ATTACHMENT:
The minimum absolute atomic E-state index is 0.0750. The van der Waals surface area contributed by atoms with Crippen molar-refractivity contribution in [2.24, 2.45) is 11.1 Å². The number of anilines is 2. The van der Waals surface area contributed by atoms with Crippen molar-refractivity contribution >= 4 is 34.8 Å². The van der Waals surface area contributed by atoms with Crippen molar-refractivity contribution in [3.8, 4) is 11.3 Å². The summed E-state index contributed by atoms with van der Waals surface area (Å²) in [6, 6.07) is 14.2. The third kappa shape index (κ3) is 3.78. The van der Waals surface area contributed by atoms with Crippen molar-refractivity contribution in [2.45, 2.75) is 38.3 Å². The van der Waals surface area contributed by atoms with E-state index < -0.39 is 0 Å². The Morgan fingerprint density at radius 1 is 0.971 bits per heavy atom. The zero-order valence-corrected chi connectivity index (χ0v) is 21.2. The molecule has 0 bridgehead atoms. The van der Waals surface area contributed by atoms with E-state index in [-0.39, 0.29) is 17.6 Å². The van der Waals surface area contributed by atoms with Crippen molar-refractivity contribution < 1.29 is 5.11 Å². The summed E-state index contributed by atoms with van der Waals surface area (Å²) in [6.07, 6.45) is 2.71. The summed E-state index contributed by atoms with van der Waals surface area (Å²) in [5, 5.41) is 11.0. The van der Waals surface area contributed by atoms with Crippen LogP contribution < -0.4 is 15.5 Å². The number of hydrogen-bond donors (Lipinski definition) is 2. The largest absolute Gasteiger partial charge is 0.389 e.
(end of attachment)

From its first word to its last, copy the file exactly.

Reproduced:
The minimum absolute atomic E-state index is 0.0750. The van der Waals surface area contributed by atoms with Crippen molar-refractivity contribution in [2.24, 2.45) is 11.1 Å². The number of anilines is 2. The van der Waals surface area contributed by atoms with Crippen molar-refractivity contribution >= 4 is 34.8 Å². The van der Waals surface area contributed by atoms with Crippen molar-refractivity contribution in [3.8, 4) is 11.3 Å². The summed E-state index contributed by atoms with van der Waals surface area (Å²) in [6, 6.07) is 14.2. The third kappa shape index (κ3) is 3.78. The van der Waals surface area contributed by atoms with Crippen molar-refractivity contribution in [2.45, 2.75) is 38.3 Å². The van der Waals surface area contributed by atoms with E-state index < -0.39 is 0 Å². The Morgan fingerprint density at radius 1 is 0.971 bits per heavy atom. The zero-order valence-corrected chi connectivity index (χ0v) is 21.2. The molecule has 0 bridgehead atoms. The van der Waals surface area contributed by atoms with E-state index in [-0.39, 0.29) is 17.6 Å². The van der Waals surface area contributed by atoms with Crippen molar-refractivity contribution < 1.29 is 5.11 Å². The summed E-state index contributed by atoms with van der Waals surface area (Å²) in [6.07, 6.45) is 2.71. The summed E-state index contributed by atoms with van der Waals surface area (Å²) in [5, 5.41) is 11.0. The van der Waals surface area contributed by atoms with Crippen LogP contribution < -0.4 is 15.5 Å². The number of hydrogen-bond donors (Lipinski definition) is 2. The largest absolute Gasteiger partial charge is 0.389 e.